McCarthy and Biden met at the White House on Monday evening in the face of a looming deadline – it takes several days for a bill to clear the Senate, which is not in session this week, and the House, which goes on a break next week. Both House and Senate leaders have said they are willing to call members back if a deal gets made.

Ed Douglas, a financial planner and the presiding commissioner of Livingston County northeast of Kansas City, estimated a default would send stocks dropping by about 20% and cause unemployment to rise to about 8%. The national average is currently 3.4%.

Douglas was previously the chairman and CEO of Citizens Bank in Chillicothe and in an interview Monday noted a few potential opportunities in a default. For instance, individuals on fixed incomes might be able to lock in certificates of deposit at higher interest rates before the Federal Reserve would pause and potentially reverse interest rate hikes amid a recession.

But broadly speaking, Douglas was clear a default is full of danger, in large part from the uncertainty over what comes next. After all, it’s never happened before.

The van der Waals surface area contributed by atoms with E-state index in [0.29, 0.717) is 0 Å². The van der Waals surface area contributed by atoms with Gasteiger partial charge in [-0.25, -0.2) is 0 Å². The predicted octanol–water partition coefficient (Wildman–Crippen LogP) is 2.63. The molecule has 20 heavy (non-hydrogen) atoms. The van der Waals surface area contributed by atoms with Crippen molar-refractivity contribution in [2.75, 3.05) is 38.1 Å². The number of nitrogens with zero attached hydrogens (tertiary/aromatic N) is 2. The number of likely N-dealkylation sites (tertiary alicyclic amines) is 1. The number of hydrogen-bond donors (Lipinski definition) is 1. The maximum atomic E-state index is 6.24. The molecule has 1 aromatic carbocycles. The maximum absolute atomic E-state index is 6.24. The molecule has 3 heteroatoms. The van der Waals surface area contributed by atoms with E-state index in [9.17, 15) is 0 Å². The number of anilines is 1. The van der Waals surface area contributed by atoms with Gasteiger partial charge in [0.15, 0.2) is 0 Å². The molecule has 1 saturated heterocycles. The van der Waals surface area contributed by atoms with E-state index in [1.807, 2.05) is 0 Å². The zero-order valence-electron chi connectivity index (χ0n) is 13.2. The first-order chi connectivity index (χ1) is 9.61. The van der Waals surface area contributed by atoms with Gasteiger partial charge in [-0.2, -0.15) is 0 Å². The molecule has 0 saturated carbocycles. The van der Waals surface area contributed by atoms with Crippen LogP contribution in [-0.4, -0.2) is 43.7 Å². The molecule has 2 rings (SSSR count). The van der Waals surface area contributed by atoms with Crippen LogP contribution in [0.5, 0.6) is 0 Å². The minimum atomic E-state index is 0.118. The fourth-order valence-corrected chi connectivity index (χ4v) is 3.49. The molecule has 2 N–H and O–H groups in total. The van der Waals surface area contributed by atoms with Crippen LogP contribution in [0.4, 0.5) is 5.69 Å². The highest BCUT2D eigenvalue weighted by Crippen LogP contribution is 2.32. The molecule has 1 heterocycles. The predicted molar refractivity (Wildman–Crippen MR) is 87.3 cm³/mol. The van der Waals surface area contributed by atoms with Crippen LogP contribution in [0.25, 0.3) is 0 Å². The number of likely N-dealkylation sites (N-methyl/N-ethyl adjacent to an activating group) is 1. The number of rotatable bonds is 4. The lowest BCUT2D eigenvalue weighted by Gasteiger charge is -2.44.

“You might say, well, maybe they’ll get it resolved a couple weeks after we default. But it might be too late at that point,” Douglas said. “Things can snowball and that’s what’s really scary.”

If people lose confidence, he said, “even if it’s irrational, and they start drawing out money right and left and putting it in their mattress, bad things can happen.”

Confidence in the economy could be tested if federal workers, retirees and other government beneficiaries suffer missed, delayed or reduced payments. In addition to missing benefits, federal agencies may experience work stoppages if employees aren’t paid, said Nathan Mauck, an associate professor of finance at the University of Missouri-Kansas City.

“I think that’s most likely where you would see the impact locally,” Mauck said.